After shooting 6-for-19 from the free-throw line Saturday
against Fairfield and 9-for-27 from the field in the second half
against Boston University Dec. 30, not many people saw
Michigan’s incredible shooting performance in last
night’s 78-54 win over Northwestern coming.

Janna Hutz
Michigan guard Lester Abram looks for an open man. Last night, Abram was doing more shooting, scoring 27. (JOEL FRIEDMAN/Daily)

Lester Abram wasn’t one of them. En route to a career-high
27-point performance, the sophomore guard missed just once the
entire evening. Abram would have finished with a perfect game if he
had not thrown up a 3-pointer right before he was taken out of the
game with less than 90 seconds to go. Abram hit his first seven
field goals — three of them from behind the arc — and
all of his 10 free throws. But Abram wasn’t surprised by his
hot streak.

“The team just kept feeding me the ball on open spots on
the floor, and my coaches expect me to (knock) those shots
down,” Abram said.

Abram and the Wolverines opened their Big Ten season shooting
better than they have all season. Michigan was on fire from the
opening tip as it shot 16-for-21 from the field in the first half
and finished with a sparkling 28-for-43 evening. The clinic being
put on was a vast change from when Boston University packed in a
2-3 zone and Michigan failed to garner any rhythm offensively.

“Our players being ready to shoot was one of our points of
emphasis because we have been slumping in man-to-man or even in
zone,” Michigan coach Tommy Amaker said. “We need to be
able to make some shots and take some shots with confidence. We
have good shooters. We just haven’t shown it in the previous
games.”

The Wolverines’ ability to put the ball in the basket was
more astonishing from the free-throw line. Michigan hit every shot
from the charity stripe until sophomore guard Daniel Horton missed
with 8:40 remaining. The Wolverines finished 17-for-19, a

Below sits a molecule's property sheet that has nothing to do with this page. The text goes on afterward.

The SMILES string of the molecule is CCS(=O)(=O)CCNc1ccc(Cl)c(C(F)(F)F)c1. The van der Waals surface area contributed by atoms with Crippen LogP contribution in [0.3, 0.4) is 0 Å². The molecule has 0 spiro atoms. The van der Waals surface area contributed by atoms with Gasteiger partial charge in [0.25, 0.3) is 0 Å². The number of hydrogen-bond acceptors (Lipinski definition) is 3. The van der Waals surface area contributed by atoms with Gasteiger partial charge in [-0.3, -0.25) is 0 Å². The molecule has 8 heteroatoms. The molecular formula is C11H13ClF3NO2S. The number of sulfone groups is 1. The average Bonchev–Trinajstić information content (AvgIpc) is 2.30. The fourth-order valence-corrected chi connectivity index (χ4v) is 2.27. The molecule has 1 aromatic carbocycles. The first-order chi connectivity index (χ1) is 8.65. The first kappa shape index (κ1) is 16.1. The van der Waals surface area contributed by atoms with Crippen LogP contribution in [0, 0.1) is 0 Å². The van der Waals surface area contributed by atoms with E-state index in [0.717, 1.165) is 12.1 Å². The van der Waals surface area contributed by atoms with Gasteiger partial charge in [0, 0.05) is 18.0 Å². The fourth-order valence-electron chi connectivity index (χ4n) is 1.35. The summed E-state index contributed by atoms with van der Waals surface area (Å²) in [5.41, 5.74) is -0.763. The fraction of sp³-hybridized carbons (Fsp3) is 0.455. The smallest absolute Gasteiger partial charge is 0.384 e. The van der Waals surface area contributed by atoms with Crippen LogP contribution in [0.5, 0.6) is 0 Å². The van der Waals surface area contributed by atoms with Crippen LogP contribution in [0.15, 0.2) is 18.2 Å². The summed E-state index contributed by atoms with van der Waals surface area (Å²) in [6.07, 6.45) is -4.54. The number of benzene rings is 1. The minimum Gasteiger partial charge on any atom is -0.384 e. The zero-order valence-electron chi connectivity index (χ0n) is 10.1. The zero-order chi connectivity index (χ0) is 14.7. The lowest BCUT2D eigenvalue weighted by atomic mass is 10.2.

season-high 89.5 percentage.

“I thought it was a great sign for us to shoot free throws
the way that we did tonight,” Amaker said. “You get
some confidence, and your guys start off better, and it becomes a
little contagious.”

Horton believes that the Wolverines’ up-and-down
performances offensively have to do with the way they play
aggressive defense.

“With our style of play, especially for the guards where
we like to pressure the ball, it’s kind of tough to shoot the
ball consistently,” Horton said.

Horton also said that Michigan’s lack of offensive
structure has nothing to do with its inconsistency. Unlike most
college teams, the Wolverines do not consistently run offensive
sets. Instead, they rely on their one-on-one skills to create
opportunities, more like a professional team. But Horton defended
the system.

“We take what the defense gives us,” Horton said.
“We look for the best shots and the best looks inside. We
play basketball the way we’ve always played it.”

According to Northwestern coach Bill Carmody, the Wildcats give
their opposing offenses a lot. Last night’s Big Ten opener
was no exception, and the Wolverines took advantage.

“We have a habit of making guys shoot the ball very
well,” Carmody said.

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